Discharge Upheld for Employee Who Violated Employer’s COVID-19 Policies
Previously printed in the LexisNexis Labour Notes Newsletter.
In Labourers’ International Union of North America, Loc. 183 v. AECON Industrial, 2020 CanLII 91950 (ON LA) (Carrier), the discharge of an employee who attended work after exhibiting COVID-19 symptoms and contrary to his employer’s direction was upheld. This decision offers a firm rebuke against conduct which potentially puts other employees at risk of contracting the virus, and provides employers with strong support for issuing significant discipline in response to that kind of misconduct.
The grievor in AECON Industrial was a 64-year old labourer at a nuclear power plant. On April 9, 2020, he called his foreman and said he was experiencing diarrhoea and would be late for work. The foreman advised him he could not attend work because diarrhoea is a COVID-19 symptom, and told him that the company nurse would contact him with further instructions. The grievor called back twice that day, and was again told not to attend work until he had heard from the nurse. Shortly thereafter, he stopped experiencing symptoms. He did not have a COVID-19 test.
By his next scheduled shift on April 14, 2020, the grievor still had not heard from the company nurse. He nonetheless decided to report for his shift. He did not have clearance from his employer or a healthcare provider.
When he arrived at work, the grievor completed a self-assessment screening questionnaire and declared he was not experiencing any of the listed COVID-19 symptoms. He then attended a morning meeting with his co-workers. At the meeting, his foreman asked him whether he had been cleared to return to work by the company nurse, and he answered in the negative. He also admitted that he had a runny nose in spite of his answers on the screening questionnaire. He was told to go home and self-isolate. He was subsequently dismissed from employment.
Arbitrator Carrier upheld the termination of the grievor’s employment, finding that his conduct was worthy of the most severe sanction. The arbitrator rejected outright the grievor’s explanation that he believed the employer’s nurse forgot to contact him. He found that the grievor’s actions amounted to a deliberate attempt to circumvent the company’s instructions and, by attending work and failing to report his runny nose, he had displayed total disregard for the risk he posed to his co-workers. He further put those co-workers at risk by attending the morning meeting where he could potentially have spread the virus widely. The arbitrator chastised the grievor in light of the COVID-19 health crisis: “It simply defies credulity that in the midst of the current pandemic, he would not understand the risks he would pose at work …” He held that the grievor’s conduct was deliberate and totally unacceptable and worthy of significant discipline.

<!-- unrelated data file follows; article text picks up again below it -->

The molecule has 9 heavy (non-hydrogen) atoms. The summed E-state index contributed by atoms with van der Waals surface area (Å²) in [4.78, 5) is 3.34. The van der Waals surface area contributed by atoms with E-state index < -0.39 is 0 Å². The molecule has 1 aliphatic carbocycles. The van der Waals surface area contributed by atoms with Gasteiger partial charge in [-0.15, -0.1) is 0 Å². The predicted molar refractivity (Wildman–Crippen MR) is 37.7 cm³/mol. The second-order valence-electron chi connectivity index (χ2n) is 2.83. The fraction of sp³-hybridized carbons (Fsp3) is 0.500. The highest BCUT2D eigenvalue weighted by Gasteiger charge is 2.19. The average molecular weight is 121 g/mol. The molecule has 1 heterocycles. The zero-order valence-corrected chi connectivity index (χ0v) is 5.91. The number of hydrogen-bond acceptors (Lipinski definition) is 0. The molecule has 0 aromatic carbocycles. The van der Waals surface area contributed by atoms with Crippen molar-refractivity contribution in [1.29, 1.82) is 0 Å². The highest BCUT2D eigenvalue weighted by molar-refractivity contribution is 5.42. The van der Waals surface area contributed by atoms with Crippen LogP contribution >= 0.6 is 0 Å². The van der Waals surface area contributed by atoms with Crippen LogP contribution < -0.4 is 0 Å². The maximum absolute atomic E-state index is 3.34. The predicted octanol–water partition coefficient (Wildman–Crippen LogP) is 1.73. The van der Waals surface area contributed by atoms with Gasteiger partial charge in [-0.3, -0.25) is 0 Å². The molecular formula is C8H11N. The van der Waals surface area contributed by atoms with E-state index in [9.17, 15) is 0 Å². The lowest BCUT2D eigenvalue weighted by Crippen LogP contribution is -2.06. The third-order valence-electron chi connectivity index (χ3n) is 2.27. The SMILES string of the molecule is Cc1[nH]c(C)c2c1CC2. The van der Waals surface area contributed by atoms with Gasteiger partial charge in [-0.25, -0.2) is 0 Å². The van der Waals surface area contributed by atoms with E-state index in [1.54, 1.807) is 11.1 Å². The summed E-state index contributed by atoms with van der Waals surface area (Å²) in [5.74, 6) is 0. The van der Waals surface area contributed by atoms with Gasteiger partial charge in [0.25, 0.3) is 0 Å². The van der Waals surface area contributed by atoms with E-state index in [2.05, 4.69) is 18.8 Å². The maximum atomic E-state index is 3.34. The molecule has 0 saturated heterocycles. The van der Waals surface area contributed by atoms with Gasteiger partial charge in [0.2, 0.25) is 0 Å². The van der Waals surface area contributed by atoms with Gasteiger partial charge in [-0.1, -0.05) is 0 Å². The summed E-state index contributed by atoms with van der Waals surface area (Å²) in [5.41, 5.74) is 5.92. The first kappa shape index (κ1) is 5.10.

Arbitrator Carrier noted there were no mitigating circumstances to favour the grievor. While the grievor was older, his tenure with the employer was only five years. In addition, he had received two suspensions in the weeks prior to his discharge for safety-related violations. Considering the grievor’s recent track record in the workplace, Arbitrator Carrier was satisfied that the grievor “could not be trusted to avoid engaging in unsafe conduct in the future”.
The AECON Industrial case provides useful guidance for employers managing the complicated health and safety risks created by the COVID-19 pandemic. First, the decision confirms that arbitrators are willing to find employees who violate company policies and risk exposing co-workers to COVID-19 to be deserving of significant discipline. Even where an employee has not violated a public health directive to self-isolate as in this case, he or she will be expected to adhere strictly to safety protocols and not take action which could lead to potential exposure in the workplace. Second, in the context of COVID-19, the employer’s failure to follow its own procedures will not necessarily negate the employee’s breach of policy. In this case, the fact that the company nurse did not call the grievor as promised does not appear to have prejudiced the employer’s case or served as a mitigating factor in favour of the grievor. Third and finally, the decision serves as a reminder that health and safety are paramount considerations in the context of the pandemic, and employees will be held to a high degree of accountability to ensure a healthy and safe workplace for themselves and their co-workers.
Maggie Campbell is a partner at the employment and labour law boutique of Roper Greyell LLP in Vancouver, where she advises employers in all areas of employment, labour and workplace human rights law. Maggie can be reached at email@example.com.
Katelin Dueck is an articled student at Roper Greyell. She is interested in all areas of workplace law, including employment, labour and workplace human rights and privacy law.
For more information about Maggie and Katelin and the work they do at Roper Greyell, please visit www.ropergreyell.com.
While every effort has been made to ensure this article is accurate, you are urged to seek specific advice on matters of concern and not to rely solely on the contents of this article. The article is meant for general information purposes only and does not constitute legal advice.